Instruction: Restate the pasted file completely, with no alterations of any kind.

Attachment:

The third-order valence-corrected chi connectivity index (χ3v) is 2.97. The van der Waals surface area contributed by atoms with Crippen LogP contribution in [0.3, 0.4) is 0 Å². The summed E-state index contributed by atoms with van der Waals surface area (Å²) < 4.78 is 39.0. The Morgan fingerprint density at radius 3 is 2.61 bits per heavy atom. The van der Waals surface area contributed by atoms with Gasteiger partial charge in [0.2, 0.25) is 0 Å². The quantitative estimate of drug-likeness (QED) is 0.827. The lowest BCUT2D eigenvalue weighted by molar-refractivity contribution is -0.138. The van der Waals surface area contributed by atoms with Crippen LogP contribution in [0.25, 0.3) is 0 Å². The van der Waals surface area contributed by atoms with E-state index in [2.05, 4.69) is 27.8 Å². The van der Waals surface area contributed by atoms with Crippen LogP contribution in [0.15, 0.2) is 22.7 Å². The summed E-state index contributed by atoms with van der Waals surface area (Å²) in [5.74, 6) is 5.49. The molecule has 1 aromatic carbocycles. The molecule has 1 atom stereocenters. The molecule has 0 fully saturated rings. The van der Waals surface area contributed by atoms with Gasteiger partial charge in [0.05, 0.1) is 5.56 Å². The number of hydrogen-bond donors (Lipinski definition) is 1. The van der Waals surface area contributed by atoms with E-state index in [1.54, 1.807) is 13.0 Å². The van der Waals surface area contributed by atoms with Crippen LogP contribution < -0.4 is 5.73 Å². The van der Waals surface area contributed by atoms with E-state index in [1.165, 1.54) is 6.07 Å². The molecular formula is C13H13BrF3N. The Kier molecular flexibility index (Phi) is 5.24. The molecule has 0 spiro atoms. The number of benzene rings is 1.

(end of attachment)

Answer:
The third-order valence-corrected chi connectivity index (χ3v) is 2.97. The van der Waals surface area contributed by atoms with Crippen LogP contribution in [0.3, 0.4) is 0 Å². The summed E-state index contributed by atoms with van der Waals surface area (Å²) < 4.78 is 39.0. The Morgan fingerprint density at radius 3 is 2.61 bits per heavy atom. The van der Waals surface area contributed by atoms with Gasteiger partial charge in [0.2, 0.25) is 0 Å². The quantitative estimate of drug-likeness (QED) is 0.827. The lowest BCUT2D eigenvalue weighted by molar-refractivity contribution is -0.138. The van der Waals surface area contributed by atoms with Crippen LogP contribution in [0.25, 0.3) is 0 Å². The van der Waals surface area contributed by atoms with E-state index in [2.05, 4.69) is 27.8 Å². The van der Waals surface area contributed by atoms with Crippen LogP contribution in [0.15, 0.2) is 22.7 Å². The summed E-state index contributed by atoms with van der Waals surface area (Å²) in [5.74, 6) is 5.49. The molecule has 1 aromatic carbocycles. The molecule has 1 atom stereocenters. The molecule has 0 fully saturated rings. The van der Waals surface area contributed by atoms with Gasteiger partial charge in [0.05, 0.1) is 5.56 Å². The number of hydrogen-bond donors (Lipinski definition) is 1. The van der Waals surface area contributed by atoms with E-state index in [1.54, 1.807) is 13.0 Å². The van der Waals surface area contributed by atoms with Crippen LogP contribution < -0.4 is 5.73 Å². The van der Waals surface area contributed by atoms with E-state index in [1.165, 1.54) is 6.07 Å². The molecular formula is C13H13BrF3N. The Kier molecular flexibility index (Phi) is 5.24. The molecule has 0 spiro atoms. The number of benzene rings is 1.